Threat Management

Financial fraudsters find new inroads to scam the elderly

Two senior citizens work on their laptop computers during an “Introduction to Microsoft Word” computer class. Fraudsters are targeting the higher number of elderly people online, particularly during COVID.  (Photo by Tim Boyle/Getty Images)

As the baby boomers continue to move further up in their golden years, cyber thieves are seeing a golden opportunity of their own to defraud these older citizens.

Contrary to popular perception, the retiree set is not necessarily without cyber savvy. But, due to a variety of factors, fraudsters are exploiting the insecurities and isolation of the elderly to steal their money and their personal and financial information. Especially now, during the pandemic, older people are more apt to be limited in leaving their homes and are therefore more dependent on phone, text, email and the internet for financial as well as business and personal communications.

Michael B. Cohen, global vice president of operations for MyChargeBack, a consumer advocacy group that helps people recover money lost to online scams, says that financial elder fraud has increased dramatically this year, and expects this trend to continue into 2022. “The COVID pandemic-driven surge of online activity – from shopping to banking to education – has been a boon for fraudsters as well,” Cohen adds.

In 2020, senior citizens lost more than $600 million to fraud, according to estimates from MyChargeBack, as “elder fraud continues to break all-time records across almost all categories of fraud,” says Cohen. And that’s a very modest estimate. The FBI estimates that U.S. senior citizens lose more than $3 billion annually to fraud overall, with schemes that target low-income older adults as well as wealthy seniors.

“The older population presents an ideal victim profile to be targeted,” according to Nick Santora, CEO of Curricula, a security training firm.

Federal Trade Commission statistics estimate that this year so far online shopping scams rose by a whopping 129%, business imposter scams by 88%, investment scams by 84%, tech-support scams by 55% and sweepstakes and lottery scams by 35%, Cohen points out. And given the relative higher net worth of boomers, fraudsters are often taking them for greater amounts; the FTC found that seniors were losing an average of $500 to computer tech support scams alone.

“Financial services fraud among the elderly is certainly a pressing issue, just like sweepstakes calls and other scams, with the ultimate goal to tap into the financial reserves of a vulnerable population,” says Steve Winterfeld, head of global cybersecurity and edge services for Akamai. Since older people are more likely to have larger savings and investment accounts, own a home, and possess other valuable assets, they are choice targets for wily cybercriminals.

“And for those who are online, it’s no surprise that financial services phishing attacks would be permeating more broadly than other age demographics,” Winterfeld says. As a result many of Akamai’s FSI customers are deploying both technical solutions to mitigate fraud, and launching customer education initiatives to encourage customers not to reuse passwords or click on a link rather go to a company website and log in directly.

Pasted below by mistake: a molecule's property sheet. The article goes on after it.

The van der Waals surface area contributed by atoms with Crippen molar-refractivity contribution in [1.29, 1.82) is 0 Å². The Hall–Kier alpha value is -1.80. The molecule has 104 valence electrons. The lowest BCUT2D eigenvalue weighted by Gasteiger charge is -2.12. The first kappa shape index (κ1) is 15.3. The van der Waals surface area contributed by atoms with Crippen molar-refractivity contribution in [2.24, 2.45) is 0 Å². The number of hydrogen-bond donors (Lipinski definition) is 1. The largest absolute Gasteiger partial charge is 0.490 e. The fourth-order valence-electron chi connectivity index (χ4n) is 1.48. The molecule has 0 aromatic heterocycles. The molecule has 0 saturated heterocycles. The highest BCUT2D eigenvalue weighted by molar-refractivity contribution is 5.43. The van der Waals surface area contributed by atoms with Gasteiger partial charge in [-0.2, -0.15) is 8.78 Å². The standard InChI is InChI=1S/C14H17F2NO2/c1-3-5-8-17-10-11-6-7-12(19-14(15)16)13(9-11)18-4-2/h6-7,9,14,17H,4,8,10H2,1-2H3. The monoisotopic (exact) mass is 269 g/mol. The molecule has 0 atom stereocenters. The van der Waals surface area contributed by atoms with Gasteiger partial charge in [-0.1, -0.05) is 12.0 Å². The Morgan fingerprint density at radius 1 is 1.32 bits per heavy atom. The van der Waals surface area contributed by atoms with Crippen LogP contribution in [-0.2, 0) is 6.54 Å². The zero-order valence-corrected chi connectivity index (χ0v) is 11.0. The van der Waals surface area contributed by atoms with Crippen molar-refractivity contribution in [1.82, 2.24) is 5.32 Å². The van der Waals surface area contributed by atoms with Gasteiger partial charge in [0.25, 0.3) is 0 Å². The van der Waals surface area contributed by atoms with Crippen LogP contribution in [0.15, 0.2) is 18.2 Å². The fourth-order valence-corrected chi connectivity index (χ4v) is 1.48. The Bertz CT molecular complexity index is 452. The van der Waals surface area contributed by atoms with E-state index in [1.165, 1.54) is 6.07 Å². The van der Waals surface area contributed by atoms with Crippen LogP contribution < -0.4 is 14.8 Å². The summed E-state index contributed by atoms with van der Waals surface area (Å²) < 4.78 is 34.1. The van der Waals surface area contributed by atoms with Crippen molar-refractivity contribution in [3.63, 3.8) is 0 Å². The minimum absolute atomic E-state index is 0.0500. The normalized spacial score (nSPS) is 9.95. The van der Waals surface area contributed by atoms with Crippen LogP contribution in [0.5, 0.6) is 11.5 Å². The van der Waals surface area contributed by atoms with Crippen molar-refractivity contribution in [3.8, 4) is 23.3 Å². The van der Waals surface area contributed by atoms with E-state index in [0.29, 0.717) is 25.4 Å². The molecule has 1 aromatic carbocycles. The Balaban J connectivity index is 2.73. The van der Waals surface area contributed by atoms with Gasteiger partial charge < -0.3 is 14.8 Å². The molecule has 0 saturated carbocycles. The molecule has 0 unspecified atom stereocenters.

Sadly, the holiday season provides a particularly ripe opportunity for scam artists to ply their trade with senior citizens, who may find themselves cut off from family or friends and vulnerable to a host of digital tricks – from romance and charity scams, to fraudsters who pretend to be with the IRS or the Social Security Administration. “No senior wants to compromise his or her Social Security" benefits, Cohen points out, adding that there are a broad range of Social Security scams currently. In most cases, they feature imposters claiming to be from the Social Security Administration who coerce seniors into handing over their bank account or credit card numbers, by phone, email or via spoofed websites.

“A common scam during the holiday season is asking for donations,” Santora points out. “It’s a prime opportunity for bad actors to prey upon the giving nature of elderly people looking to make a difference.”

Credential stuffing attacks, which are becoming increasingly popular in the financial sector, are commonly deployed this time of year, according to Winterfeld, who says the theft of login and password remains the most common attack on seniors especially. Typically, the victim will receive a “your account has been compromised” communication, enticing them to enter their credentials on a fake login page; oftentimes, the attacks will say there’s an issue with a gift order or package delivery, again leading individuals to enter their information on a fake company or delivery website page, he adds. There were more than 3.4 billion credential stuffing incidents in the financial services sector last year alone, a 45 percent jump over 2019, according to Akamai data.

For FSIs, the best they can do is keep promoting cybersecurity hygiene and awareness to all their customers, and practice their own due diligence — especially when a request can seem suspicious. For example, Cohen points out, since scammers often favor payment by bank wire, FSIs might examine more carefully when senior customers request a bank wire be sent to a beneficiary, especially when that is out of character for the customer’s account.

“The FSI should carefully review who the beneficiary is to ensure that it is someone the client personally knows or, if it purports to be a service provider, that it is a legal entity operating in full compliance with the law,” Cohen said.

MyChargeBack has returned $20 million to consumers defrauded online via credit, debit and cryptocurrency transactions.

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